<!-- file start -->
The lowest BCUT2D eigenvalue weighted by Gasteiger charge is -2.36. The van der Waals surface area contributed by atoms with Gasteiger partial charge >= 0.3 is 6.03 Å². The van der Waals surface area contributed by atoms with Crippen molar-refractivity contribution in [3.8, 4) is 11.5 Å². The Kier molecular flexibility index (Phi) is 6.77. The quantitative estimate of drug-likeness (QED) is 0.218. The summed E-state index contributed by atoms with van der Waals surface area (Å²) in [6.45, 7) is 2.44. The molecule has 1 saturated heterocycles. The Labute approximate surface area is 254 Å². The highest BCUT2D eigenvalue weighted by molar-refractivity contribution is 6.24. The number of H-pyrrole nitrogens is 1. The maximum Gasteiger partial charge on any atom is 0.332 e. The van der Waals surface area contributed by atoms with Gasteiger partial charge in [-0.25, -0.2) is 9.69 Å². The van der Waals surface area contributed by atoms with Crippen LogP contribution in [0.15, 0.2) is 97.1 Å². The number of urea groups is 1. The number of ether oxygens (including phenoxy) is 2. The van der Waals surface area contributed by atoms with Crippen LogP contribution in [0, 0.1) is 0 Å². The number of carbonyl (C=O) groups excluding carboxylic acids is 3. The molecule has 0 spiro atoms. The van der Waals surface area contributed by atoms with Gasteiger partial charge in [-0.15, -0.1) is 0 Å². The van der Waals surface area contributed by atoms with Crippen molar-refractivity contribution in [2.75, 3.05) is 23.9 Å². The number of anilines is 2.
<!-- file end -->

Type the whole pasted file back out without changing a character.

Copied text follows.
The lowest BCUT2D eigenvalue weighted by Gasteiger charge is -2.36. The van der Waals surface area contributed by atoms with Gasteiger partial charge >= 0.3 is 6.03 Å². The van der Waals surface area contributed by atoms with Crippen molar-refractivity contribution in [3.8, 4) is 11.5 Å². The Kier molecular flexibility index (Phi) is 6.77. The quantitative estimate of drug-likeness (QED) is 0.218. The summed E-state index contributed by atoms with van der Waals surface area (Å²) in [6.45, 7) is 2.44. The molecule has 1 saturated heterocycles. The Labute approximate surface area is 254 Å². The highest BCUT2D eigenvalue weighted by molar-refractivity contribution is 6.24. The number of H-pyrrole nitrogens is 1. The maximum Gasteiger partial charge on any atom is 0.332 e. The van der Waals surface area contributed by atoms with Gasteiger partial charge in [-0.25, -0.2) is 9.69 Å². The van der Waals surface area contributed by atoms with Crippen LogP contribution in [0.15, 0.2) is 97.1 Å². The number of urea groups is 1. The number of ether oxygens (including phenoxy) is 2. The van der Waals surface area contributed by atoms with Crippen LogP contribution in [0, 0.1) is 0 Å². The number of carbonyl (C=O) groups excluding carboxylic acids is 3. The molecule has 0 spiro atoms. The van der Waals surface area contributed by atoms with Gasteiger partial charge in [-0.15, -0.1) is 0 Å². The van der Waals surface area contributed by atoms with Crippen molar-refractivity contribution in [2.75, 3.05) is 23.9 Å². The number of anilines is 2.